University of Iowa News Release
June 29, 2005
Richenbacher Named Nicholas P. Rossi Professor Of Cardiothoracic Surgery
Wayne Richenbacher, M.D., professor of cardiothoracic surgery in the University of Iowa Roy J. and Lucille A. Carver College of Medicine, has been named the Nicholas P. Rossi Professor of Cardiothoracic Surgery.
This endowed professorship honors the professional contributions and leading gift support of Nicholas Rossi, M.D., UI professor emeritus of surgery. The Rossi professorship, which is a permanent appointment, was established by gifts to the UI Foundation from friends and alumni of the cardiothoracic surgery program and from the Roy J. Carver Charitable Trust of Muscatine, Iowa.
Richenbacher, a cardiothoracic surgeon with UI Heart Care at UI Hospitals and Clinics, joined the UI faculty in 1993 as surgical director of the Heart Transplant Program. He is an acknowledged leader in the field of heart transplantation and the development of artificial organs.
"This a great honor for Dr. Richenbacher and one which he richly deserves for his contributions to the field of cardiothoracic surgery and education," said Mark Iannettoni, M.D., the Johann L. Ehrenhaft Professor of Cardiothoracic Surgery and head of the newly created Department of Cardiothoracic Surgery. "But more importantly, it allows Wayne to carry on the traditions established by Dr. Rossi of being an outstanding surgeon and tireless educator, which we all recognize as a great opportunity and responsibility for the future of cardiothoracic surgery here at the UI Hospital and Clinics and the Carver College of Medicine."
Richenbacher received a medical degree from the University of Cincinnati College of Medicine. He then completed training in general surgery and cardiothoracic surgery at the Milton S. Hershey Medical Center of The Pennsylvania State University.
Under Richenbacher's leadership, the Heart Transplant Program at UI Hospitals and Clinics achieved Medicare certification, acknowledging the quality of the program in terms of outcomes and life expectancy after transplantation. The program's surgeons perform more than 12 transplants a year.
Richenbacher has participated in several national trials investigating the efficacy of ventricular assist devices, which have opened up new life-saving options for patients with severe heart failure. He has authored two books, more than 60 scientific articles and 13 book chapters on artificial organs and other aspects of cardiac surgical care. He is a section editor for the American Society for Artificial Internal Organs (ASAIO) Journal and is an associate editor for the Annals of Thoracic Surgery. Richenbacher also is a member of several professional societies including the Society of University Surgeons and the American Association for Thoracic Surgery.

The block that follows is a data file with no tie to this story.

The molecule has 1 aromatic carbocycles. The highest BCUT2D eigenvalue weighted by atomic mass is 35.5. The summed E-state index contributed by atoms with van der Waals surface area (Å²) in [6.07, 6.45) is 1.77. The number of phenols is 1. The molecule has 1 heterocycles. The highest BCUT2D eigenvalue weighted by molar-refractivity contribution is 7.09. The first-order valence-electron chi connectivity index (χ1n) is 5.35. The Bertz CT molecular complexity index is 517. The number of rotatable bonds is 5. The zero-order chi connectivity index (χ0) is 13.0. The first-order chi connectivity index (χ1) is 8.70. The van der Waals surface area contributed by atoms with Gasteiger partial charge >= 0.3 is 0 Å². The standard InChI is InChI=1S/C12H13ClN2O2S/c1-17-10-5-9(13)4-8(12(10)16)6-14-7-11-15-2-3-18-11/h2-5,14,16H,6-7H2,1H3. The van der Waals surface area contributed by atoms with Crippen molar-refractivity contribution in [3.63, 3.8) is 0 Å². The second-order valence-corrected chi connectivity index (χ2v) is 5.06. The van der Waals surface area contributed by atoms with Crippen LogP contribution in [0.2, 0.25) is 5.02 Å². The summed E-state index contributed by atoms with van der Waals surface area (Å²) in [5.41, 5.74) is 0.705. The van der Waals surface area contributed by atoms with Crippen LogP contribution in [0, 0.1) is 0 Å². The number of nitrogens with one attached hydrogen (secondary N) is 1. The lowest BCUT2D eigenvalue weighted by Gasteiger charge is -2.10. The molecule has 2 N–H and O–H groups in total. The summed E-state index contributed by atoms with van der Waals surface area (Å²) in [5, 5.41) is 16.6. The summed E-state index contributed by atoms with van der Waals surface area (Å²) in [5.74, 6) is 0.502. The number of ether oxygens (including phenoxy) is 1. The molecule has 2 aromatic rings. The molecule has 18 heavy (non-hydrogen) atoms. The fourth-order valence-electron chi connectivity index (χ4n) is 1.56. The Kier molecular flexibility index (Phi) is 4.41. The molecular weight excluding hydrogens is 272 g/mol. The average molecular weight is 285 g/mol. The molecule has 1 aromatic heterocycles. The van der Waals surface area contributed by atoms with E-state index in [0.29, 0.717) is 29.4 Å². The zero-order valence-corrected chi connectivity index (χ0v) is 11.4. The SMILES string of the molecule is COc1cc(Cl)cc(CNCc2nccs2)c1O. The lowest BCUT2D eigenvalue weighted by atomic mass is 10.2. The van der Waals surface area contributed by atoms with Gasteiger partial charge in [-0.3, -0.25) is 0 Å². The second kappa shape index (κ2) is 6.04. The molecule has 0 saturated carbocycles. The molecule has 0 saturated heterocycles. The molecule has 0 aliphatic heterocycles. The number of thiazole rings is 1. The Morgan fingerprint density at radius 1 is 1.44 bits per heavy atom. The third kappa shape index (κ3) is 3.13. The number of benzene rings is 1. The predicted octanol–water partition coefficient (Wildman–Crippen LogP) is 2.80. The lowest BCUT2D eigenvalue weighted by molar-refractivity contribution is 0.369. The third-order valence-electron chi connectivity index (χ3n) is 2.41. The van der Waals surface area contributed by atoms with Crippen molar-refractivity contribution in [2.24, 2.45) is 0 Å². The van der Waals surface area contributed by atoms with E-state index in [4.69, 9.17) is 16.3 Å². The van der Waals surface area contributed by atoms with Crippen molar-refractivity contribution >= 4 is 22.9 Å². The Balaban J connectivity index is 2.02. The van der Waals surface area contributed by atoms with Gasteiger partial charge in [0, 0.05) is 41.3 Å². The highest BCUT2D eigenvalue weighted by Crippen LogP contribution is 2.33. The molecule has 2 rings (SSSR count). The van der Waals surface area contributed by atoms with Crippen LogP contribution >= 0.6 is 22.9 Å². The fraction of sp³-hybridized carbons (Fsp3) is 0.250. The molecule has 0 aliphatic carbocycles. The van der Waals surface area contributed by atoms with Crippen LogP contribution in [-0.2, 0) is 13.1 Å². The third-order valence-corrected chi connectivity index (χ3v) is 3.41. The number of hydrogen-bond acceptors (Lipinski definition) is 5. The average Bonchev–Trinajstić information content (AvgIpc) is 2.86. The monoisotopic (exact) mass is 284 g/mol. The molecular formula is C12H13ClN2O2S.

Rossi received a medical degree from Hahnemann Medical College in 1955 and came to join the UI faculty in 1960 at a time when the development of thoracic surgery was burgeoning in the areas of congenital heart surgery, valve surgery, coronary artery surgery, pulmonary and tuberculosis surgery.
Rossi noted that the efforts of the department in all these areas have led to an unbroken tradition of excellence, which continues through the present time.
Rossi became a full professor in 1972 and served as chief of thoracic surgery at the Department of Veterans Affairs (VA) Iowa City Health Care System in the late 1990s. His research interests include clinical cardiovascular projects and thoracic oncology. He became a professor emeritus in 2000.
University of Iowa Health Care describes the partnership between the UI Roy J. and Lucille A. Carver College of Medicine and UI Hospitals and Clinics and the patient care, medical education and research programs and services they provide. Visit UI Health Care online at www.uihealthcare.com.
STORY SOURCE: University of Iowa Health Science Relations, 5135 Westlawn, Iowa City, Iowa 52242-1178
CONTACT: Jennifer Brown, (319) 335-9917 email@example.com